• light switches, thermostats and other environmental controls placed in accessible locations no higher than 48 inches from floor; 
  • move electrical cords out of the flow of traffic; 
  • replace standard light switches with rocker or touch-light switches; and
  • pre-programmed thermostats.

Flooring:

  • if carpeted, use low-density with firm pad; 
  • smooth, non-glare, slip-resistant surfaces, interior and exterior; and
  • color and texture contrast to indicate change in surface levels.

Hallways:

  • wide; 
  • well-lit; and
  • fasten down rugs and floor runners, and remove any that are not necessary.

Miscellaneous:

  • 30-inch by 48-inch clear space at appliances, or 60-inch diameter clear space for turns; 
  • multi-level work areas to accommodate cooks of different heights; 
  • loop handles for easy grip and pull; 
  • pull-out spray faucet; 
  • levered handles; 
  • in multi-story homes, laundry chute or laundry facilities in master bedroom; 
  • open under-counter seated work areas; and
  • placement of task lighting in appropriate work areas.

Overall Floor Plan:

  • main living on a single story, including full bath; 
  • 5-foot by 5-foot clear turn space in living area, kitchen, a bedroom and a bathroom; and
  • no steps between rooms on a single level.

Reduced Maintenance and Convenience Features:

  • easy-to-clean surfaces; 
  • built-in recycling system; 
  • video phones; 
  • central vacuum system; 
  • built-in pet feeding system; and
  • intercom system.

Stairways, Stair Lifts and Elevators:

  • adequate handrails on both sides of stairway;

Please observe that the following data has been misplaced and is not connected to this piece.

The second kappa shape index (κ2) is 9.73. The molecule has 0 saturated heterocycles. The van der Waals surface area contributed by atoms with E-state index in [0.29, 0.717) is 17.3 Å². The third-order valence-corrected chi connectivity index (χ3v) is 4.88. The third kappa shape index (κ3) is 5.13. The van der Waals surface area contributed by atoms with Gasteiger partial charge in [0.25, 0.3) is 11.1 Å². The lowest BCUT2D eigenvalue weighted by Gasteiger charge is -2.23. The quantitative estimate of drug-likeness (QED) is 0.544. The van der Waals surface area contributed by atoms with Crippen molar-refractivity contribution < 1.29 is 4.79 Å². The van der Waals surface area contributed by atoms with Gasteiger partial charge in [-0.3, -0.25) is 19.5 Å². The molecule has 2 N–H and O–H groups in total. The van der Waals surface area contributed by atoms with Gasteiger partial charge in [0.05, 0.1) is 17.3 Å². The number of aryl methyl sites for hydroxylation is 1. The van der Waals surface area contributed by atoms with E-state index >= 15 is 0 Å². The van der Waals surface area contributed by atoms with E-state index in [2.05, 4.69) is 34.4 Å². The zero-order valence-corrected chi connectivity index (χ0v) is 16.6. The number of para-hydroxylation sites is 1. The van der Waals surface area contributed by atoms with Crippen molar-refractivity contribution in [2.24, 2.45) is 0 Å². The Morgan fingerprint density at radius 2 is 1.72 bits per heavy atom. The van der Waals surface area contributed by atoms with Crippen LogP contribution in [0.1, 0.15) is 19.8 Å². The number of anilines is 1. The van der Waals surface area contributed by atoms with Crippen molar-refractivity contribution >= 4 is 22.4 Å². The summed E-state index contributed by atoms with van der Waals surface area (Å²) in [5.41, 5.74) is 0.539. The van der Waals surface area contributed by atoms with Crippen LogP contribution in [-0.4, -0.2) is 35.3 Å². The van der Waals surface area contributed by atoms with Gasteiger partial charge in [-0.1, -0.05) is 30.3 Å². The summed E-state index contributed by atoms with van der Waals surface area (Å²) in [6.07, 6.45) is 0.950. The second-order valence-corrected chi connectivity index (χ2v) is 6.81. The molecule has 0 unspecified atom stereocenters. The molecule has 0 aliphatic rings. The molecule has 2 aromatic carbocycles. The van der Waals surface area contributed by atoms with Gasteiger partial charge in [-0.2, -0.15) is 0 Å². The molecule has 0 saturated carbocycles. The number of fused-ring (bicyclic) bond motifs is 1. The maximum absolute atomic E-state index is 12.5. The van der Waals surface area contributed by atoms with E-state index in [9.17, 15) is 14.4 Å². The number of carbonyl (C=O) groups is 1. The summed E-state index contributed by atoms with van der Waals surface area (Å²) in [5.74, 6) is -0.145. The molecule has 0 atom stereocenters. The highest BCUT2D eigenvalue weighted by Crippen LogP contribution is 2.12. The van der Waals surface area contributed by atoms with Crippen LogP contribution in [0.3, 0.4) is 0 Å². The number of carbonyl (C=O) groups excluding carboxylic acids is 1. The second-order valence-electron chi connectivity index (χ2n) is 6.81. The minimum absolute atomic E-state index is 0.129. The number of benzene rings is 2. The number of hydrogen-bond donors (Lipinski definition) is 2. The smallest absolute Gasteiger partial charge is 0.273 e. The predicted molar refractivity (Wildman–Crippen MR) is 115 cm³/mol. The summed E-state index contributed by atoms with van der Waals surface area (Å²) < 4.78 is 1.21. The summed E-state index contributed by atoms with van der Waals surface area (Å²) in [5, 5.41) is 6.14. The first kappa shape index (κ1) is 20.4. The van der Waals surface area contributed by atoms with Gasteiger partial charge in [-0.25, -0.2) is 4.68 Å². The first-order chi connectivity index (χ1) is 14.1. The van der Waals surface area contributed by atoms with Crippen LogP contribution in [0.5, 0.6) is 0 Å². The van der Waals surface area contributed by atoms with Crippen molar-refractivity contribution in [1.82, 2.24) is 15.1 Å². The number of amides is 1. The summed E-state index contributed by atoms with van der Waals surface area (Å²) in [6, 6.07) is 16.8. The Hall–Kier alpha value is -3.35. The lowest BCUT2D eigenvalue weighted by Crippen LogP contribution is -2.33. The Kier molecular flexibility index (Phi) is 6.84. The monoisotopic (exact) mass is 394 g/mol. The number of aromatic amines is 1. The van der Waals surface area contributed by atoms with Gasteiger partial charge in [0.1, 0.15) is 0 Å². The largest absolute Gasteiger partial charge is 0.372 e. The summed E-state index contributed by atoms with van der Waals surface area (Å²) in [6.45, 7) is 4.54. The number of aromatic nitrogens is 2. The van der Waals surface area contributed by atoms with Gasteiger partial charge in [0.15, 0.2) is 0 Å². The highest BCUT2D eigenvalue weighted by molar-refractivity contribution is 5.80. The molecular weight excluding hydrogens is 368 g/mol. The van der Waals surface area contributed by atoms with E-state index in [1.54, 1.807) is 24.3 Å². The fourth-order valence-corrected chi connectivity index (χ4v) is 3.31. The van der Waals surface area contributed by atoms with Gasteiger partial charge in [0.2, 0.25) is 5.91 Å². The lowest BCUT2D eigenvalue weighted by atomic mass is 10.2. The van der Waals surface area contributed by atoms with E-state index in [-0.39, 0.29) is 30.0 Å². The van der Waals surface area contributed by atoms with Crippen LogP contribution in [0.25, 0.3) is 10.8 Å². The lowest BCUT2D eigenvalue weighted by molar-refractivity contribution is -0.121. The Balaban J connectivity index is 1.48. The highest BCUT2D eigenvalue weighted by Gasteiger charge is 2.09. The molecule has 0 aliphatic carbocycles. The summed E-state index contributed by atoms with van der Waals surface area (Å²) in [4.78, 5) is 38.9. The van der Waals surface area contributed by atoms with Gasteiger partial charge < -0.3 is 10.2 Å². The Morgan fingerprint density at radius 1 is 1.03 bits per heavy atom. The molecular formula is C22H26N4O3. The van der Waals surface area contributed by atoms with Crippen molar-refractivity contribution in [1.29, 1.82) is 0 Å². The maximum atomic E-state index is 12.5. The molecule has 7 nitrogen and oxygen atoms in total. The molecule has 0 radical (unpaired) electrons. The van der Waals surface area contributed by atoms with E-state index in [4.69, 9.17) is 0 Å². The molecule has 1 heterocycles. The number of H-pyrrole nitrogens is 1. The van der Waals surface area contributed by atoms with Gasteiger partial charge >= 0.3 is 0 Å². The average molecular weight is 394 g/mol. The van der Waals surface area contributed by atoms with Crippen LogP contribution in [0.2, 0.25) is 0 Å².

• residential elevator or lift; and
  • increased visibility of stairs using contrast strips on the top and bottom stairs, and color contrast between treads and risers on stairs with use of lighting.

Storage:

  • lighting in closets; 
  • adjustable closet rods and shelves; and
  • easy-open doors that do not obstruct access.

Windows:

  • plenty of windows for natural light; 
  • low-maintenance exterior and interior finishes; 
  • lowered windows, or taller windows with lower sill height; and
  • easy-to-operate hardware.

Advice for those who wish to age in place:

  • Talk with family members about your long-term living preferences. Do you want to downsize to a smaller single-family home, or do you plan to stay put in your traditional family home?
  • Take a look at your finances and retirement funds. With your current savings and assets, will you be able to pay for home maintenance? Consider starting a separate retirement savings account strictly for home maintenance. 
  • Remodel your home before your mobility becomes limited. As you age, changes in mobility, hearing, vision and overall health and flexibility will affect how easily you function in your home. Consider making your home “age-friendly” as a phased-in and budgeted home improvement, rather than waiting until you need many modifications at a time due to a health crisis. 
  • If you decide before you retire that you want to live in your current home through the remainder of life, consider paying for “big ticket – long life” home projects while you still have a healthy income. Such items may include having the roof assessed or replaced, replacing and upgrading the water heater or cooling unit, completing termite inspections and treatment, having a septic tank inspection and replacement, as needed, and purchasing a riding lawn mower. 
  • Healthy living plays a vital role in your ability to age in place. Most seniors leave their homes due to functional and mobility limitations that result from medical crises and an inability to pay for support to stay with them in their home. Effectively managing health risks and maintaining a healthy lifestyle can help you stay strong, age well, and live long at your own home.

Residential Outbuildings